Australia, in particular, the coastal and tableland forests of NSW and QLD – produce some of the most robust, durable and beautiful timbers in the world, making them ideal for architecture and design. 

Have you ever wondered what happens to your timber? Timber has so many uses, but is predominantly used in home construction. The Top 10 list below showcases how your wood is likely to be used. 

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Timber Production & Value Adding

From the forest to the retailer, timber goes through a chain of value-adding processes before arriving at the retailer.

Primary Processing at the Sawmill

Timber harvesting is the first link in the production chain, where your timber will then be transported to a specialised sawmill to be processed. The raw log can be processed in one of six ways depending on its planned purpose. It can be retained in round form, sawn, sliced, split, chipped or crushed.

Secondary Processing

Secondary processing adds additional value to timber through a broad range of manufacturing processes. Most secondary processing uses lower value chipped fibre to produce commodity products like pulp and paper, cardboard and reconstituted products like fibreboard.

Hardwood Timber

The majority of timber harvested in the private native coastal and tablelands forests of NSW and SE QLD is hardwood. Hardwood forests provide timber that is visually attractive, strong and durable. There are over 20 main species. However, there are seven that are most popular. These are Coastal Blackbutt, Spotted Gum, Tallowwood, Ironbark, White Mahogany, Grey Box and Grey Gum.

Top 10 Australian Hardwood Timber Uses

1. Residential Construction 

75% of all NSW sawn timber is used in the construction of new residential homes. As the demand for new homes increases, so does the requirement for timber. By 2031, in Sydney alone, 660,000 new homes are planned to be built (Timber NSW).

2. High Rise Innovation

Innovative high rise buildings made of timber are now being built in Australia. International House in Sydney’s Barangaroo is one example from across the world, heralding a sustainable design and construction revolution.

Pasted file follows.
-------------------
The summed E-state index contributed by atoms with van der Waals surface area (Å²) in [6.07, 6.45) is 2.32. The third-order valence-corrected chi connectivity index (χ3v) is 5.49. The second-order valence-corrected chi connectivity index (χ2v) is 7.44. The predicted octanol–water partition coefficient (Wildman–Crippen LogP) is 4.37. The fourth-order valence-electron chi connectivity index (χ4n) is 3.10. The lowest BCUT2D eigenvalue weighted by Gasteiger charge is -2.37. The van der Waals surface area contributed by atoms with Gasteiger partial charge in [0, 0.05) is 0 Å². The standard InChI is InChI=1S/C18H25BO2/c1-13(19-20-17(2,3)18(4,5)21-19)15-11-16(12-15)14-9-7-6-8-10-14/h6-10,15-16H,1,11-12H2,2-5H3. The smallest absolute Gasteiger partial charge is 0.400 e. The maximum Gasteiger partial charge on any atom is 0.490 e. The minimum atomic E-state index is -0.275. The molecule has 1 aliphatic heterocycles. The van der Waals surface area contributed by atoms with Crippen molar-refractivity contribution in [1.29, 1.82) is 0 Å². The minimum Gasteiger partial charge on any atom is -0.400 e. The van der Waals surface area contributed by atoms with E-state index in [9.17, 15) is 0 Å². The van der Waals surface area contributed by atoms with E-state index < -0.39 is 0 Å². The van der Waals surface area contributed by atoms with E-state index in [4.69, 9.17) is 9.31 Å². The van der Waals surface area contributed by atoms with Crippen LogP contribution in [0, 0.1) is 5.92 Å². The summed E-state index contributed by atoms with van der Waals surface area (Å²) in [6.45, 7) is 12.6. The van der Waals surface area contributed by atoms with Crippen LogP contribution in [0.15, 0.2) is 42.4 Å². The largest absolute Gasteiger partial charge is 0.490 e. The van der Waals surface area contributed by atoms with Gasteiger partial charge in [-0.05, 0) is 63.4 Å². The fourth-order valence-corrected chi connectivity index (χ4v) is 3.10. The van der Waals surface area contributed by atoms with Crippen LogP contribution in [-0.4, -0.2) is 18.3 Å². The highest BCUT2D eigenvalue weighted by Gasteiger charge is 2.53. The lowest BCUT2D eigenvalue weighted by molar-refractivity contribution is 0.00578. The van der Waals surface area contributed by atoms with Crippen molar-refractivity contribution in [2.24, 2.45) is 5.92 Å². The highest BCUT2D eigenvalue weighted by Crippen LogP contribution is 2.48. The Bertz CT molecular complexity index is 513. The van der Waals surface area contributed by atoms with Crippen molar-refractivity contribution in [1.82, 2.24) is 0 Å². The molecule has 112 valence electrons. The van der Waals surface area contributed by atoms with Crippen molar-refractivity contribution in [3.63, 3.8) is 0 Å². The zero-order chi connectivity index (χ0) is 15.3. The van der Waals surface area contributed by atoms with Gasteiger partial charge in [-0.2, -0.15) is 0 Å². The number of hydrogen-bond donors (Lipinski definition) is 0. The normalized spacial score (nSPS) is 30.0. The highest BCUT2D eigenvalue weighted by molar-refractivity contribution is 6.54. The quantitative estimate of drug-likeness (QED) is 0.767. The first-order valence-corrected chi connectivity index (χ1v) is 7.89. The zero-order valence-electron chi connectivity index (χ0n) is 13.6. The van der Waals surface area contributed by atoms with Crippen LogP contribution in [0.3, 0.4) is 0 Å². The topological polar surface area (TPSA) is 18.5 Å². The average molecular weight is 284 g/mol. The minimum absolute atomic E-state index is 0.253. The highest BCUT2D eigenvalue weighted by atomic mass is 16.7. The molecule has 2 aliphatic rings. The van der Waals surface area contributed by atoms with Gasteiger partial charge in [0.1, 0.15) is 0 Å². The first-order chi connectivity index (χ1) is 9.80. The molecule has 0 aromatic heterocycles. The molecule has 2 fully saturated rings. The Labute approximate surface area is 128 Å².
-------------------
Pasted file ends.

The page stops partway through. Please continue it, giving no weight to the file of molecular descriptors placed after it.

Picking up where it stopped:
3. Boat & Ship Construction

Blackbutt, Spotted Gum and Tallowood are all highly durable timber species used in marine craft construction.

4. Flooring & Decking 

Dry appearance timber is used for flooring, decking and pergolas.

5. Power Poles & Bridges

Green structural timber is often used for building purposes such as power poles, wharves and bridges.

6. Landscaping & Fencing

Other green timber is used for lower value applications such as landscaping sleepers, fencing and pallets.

7. Furniture

20% of timber consumed in Australia is used by the furniture industry. (Timber NSW). 

8. Bespoke Handmade Items

Decorative hardwood items account for small volumes but service high-value niche markets. This includes musical instruments, hand-carved decorative items and wooden toys.

9. Paper

Australia produces on average 3.2 million tonnes of paper and paperboard products a year. This includes paper packaging, printing and writing paper, newsprint, household and sanitary paper.

10. Fuel Generation

Timber unsuitable for use in solid wood products is typically sold either as pulpwood for woodchip or as firewood for domestic heating.

What to look for when purchasing timber products

When purchasing wood products, look for certified sustainable timber, so that you know the forest it has been sourced from is managed responsibly in line with strict environmental standards.

Have a question about harvesting your timber? Give Siman a call today on 1300 FOREST. Alternatively, use our Contact Us form, we’d love to hear from you. Find out more about Reforestation after your timber has been harvested.